Interest rates and bond prices
When you buy a bond, either directly or through a mutual fund, you're lending money to the bond's issuer, who promises to pay you back the principal (or par value) when the loan is due (the bond's maturity date). In the meantime, the issuer also promises to pay you periodic interest payments to compensate you for the use of your money. The rate at which the issuer pays you — the bond's stated interest rate or coupon rate — is generally fixed at issuance.
An inverse relationship
When new bonds are issued, they typically carry coupon rates at or close to the prevailing market interest rate. Interest rates and bond prices have an inverse relationship; so when one goes up, the other goes down. The question is, how does the prevailing market interest rate affect the value of a bond you already own or a bond you want to buy from or sell to someone else? The answer lies in the concept of opportunity cost.
Investors look to compare the returns on their current investments to what they could get elsewhere in the market. As market interest rates change, a bond's coupon rate — which is fixed — becomes more or less attractive to investors, who are therefore willing to pay more or less for the bond itself.
When interest rates go up, bond prices go down
A hypothetical example: The ABC Company offers a new issue of bonds carrying a 7% coupon on a $1,000 face value and a 10-year maturity. This means it would pay $70 a year in returns. After evaluating various investment alternatives, you decide to purchase the bond at its par value of $1,000.
- If interest rates go up: Let's suppose that later that year, interest rates in general go up. If new bonds that cost $1,000 are paying an 8% coupon — or $80 a year in interest — buyers will be reluctant to pay the $1,000 face value for your 7% ABC Company bond. In order to sell, you'd have to offer your bond at a lower price — a discount — that would enable it to generate approximately 8% to the new owner. In this case, that would mean a price of about $875.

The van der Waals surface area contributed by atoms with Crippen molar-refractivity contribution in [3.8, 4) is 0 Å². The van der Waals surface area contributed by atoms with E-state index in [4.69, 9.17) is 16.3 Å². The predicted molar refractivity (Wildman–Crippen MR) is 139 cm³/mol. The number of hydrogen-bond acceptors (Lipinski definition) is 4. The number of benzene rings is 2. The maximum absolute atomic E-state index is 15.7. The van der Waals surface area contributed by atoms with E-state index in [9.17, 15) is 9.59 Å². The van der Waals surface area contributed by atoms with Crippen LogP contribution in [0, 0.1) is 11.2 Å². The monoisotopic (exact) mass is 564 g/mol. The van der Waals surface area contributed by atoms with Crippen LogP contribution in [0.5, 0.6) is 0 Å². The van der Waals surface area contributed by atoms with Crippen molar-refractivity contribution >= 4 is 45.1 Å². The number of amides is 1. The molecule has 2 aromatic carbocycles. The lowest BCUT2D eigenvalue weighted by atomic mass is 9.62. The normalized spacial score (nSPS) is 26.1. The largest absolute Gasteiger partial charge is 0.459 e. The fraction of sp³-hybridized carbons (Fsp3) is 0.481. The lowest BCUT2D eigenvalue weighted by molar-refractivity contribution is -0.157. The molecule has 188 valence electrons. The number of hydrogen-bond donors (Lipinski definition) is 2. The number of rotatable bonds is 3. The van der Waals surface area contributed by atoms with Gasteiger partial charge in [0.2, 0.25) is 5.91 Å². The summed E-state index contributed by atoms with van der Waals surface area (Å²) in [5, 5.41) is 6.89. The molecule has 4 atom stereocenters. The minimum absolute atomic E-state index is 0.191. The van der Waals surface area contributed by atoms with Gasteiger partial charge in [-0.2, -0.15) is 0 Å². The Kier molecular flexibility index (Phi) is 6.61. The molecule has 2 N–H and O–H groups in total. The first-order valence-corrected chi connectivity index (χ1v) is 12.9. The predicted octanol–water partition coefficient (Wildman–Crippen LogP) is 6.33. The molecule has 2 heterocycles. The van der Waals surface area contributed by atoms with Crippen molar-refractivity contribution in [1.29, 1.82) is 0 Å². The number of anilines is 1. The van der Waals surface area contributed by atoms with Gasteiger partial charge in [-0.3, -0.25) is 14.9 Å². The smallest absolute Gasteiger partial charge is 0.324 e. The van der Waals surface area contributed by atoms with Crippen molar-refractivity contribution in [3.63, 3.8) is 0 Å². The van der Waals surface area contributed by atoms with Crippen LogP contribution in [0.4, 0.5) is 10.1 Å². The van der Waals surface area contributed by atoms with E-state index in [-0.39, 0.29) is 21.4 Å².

- If interest rates fall: If rates dropped to below your original coupon rate of 7%, the bond would be worth more than $1,000. It would be priced at a premium, since it would be carrying a higher interest rate than what was currently available on the market.
Of course, many other factors go into determining the attractiveness of a particular bond, such as the length of time until the bond matures, whether or not its interest is taxable, the creditworthiness of its issuer, the likelihood that the issuer will pay off debt early, and more. Investors should be aware that interest rates vary virtually every day, and the movement of bond prices and bond yields are simply a reaction to that change.